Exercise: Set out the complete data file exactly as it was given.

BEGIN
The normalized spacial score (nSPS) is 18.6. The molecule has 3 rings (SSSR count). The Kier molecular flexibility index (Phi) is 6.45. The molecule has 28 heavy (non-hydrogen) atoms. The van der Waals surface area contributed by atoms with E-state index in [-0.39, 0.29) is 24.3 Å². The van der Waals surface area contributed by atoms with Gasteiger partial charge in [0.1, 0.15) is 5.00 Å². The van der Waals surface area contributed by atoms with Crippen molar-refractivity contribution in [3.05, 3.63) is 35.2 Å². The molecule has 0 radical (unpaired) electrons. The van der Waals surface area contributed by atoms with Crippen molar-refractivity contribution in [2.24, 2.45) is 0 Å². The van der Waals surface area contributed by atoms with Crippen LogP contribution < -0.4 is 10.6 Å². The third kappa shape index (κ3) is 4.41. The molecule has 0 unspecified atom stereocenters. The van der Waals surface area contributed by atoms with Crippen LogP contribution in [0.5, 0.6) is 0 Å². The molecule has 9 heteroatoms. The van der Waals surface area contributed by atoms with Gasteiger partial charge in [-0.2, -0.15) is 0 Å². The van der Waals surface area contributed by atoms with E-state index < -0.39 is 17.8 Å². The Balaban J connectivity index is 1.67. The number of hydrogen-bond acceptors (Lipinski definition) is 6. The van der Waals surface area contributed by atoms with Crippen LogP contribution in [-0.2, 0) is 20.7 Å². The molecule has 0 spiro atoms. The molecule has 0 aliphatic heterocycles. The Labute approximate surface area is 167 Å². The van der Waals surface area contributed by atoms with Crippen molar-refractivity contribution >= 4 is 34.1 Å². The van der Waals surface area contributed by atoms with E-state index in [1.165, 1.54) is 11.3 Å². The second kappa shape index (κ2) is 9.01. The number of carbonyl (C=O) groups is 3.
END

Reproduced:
The normalized spacial score (nSPS) is 18.6. The molecule has 3 rings (SSSR count). The Kier molecular flexibility index (Phi) is 6.45. The molecule has 28 heavy (non-hydrogen) atoms. The van der Waals surface area contributed by atoms with E-state index in [-0.39, 0.29) is 24.3 Å². The van der Waals surface area contributed by atoms with Gasteiger partial charge in [0.1, 0.15) is 5.00 Å². The van der Waals surface area contributed by atoms with Crippen molar-refractivity contribution in [3.05, 3.63) is 35.2 Å². The molecule has 0 radical (unpaired) electrons. The van der Waals surface area contributed by atoms with Crippen molar-refractivity contribution in [2.24, 2.45) is 0 Å². The van der Waals surface area contributed by atoms with Crippen LogP contribution < -0.4 is 10.6 Å². The third kappa shape index (κ3) is 4.41. The molecule has 0 unspecified atom stereocenters. The van der Waals surface area contributed by atoms with Crippen LogP contribution in [0.5, 0.6) is 0 Å². The molecule has 9 heteroatoms. The van der Waals surface area contributed by atoms with Gasteiger partial charge in [-0.2, -0.15) is 0 Å². The van der Waals surface area contributed by atoms with E-state index < -0.39 is 17.8 Å². The Balaban J connectivity index is 1.67. The number of hydrogen-bond acceptors (Lipinski definition) is 6. The van der Waals surface area contributed by atoms with Crippen LogP contribution in [-0.2, 0) is 20.7 Å². The molecule has 0 spiro atoms. The molecule has 0 aliphatic heterocycles. The Labute approximate surface area is 167 Å². The van der Waals surface area contributed by atoms with Crippen molar-refractivity contribution >= 4 is 34.1 Å². The van der Waals surface area contributed by atoms with E-state index in [1.165, 1.54) is 11.3 Å². The second kappa shape index (κ2) is 9.01. The number of carbonyl (C=O) groups is 3.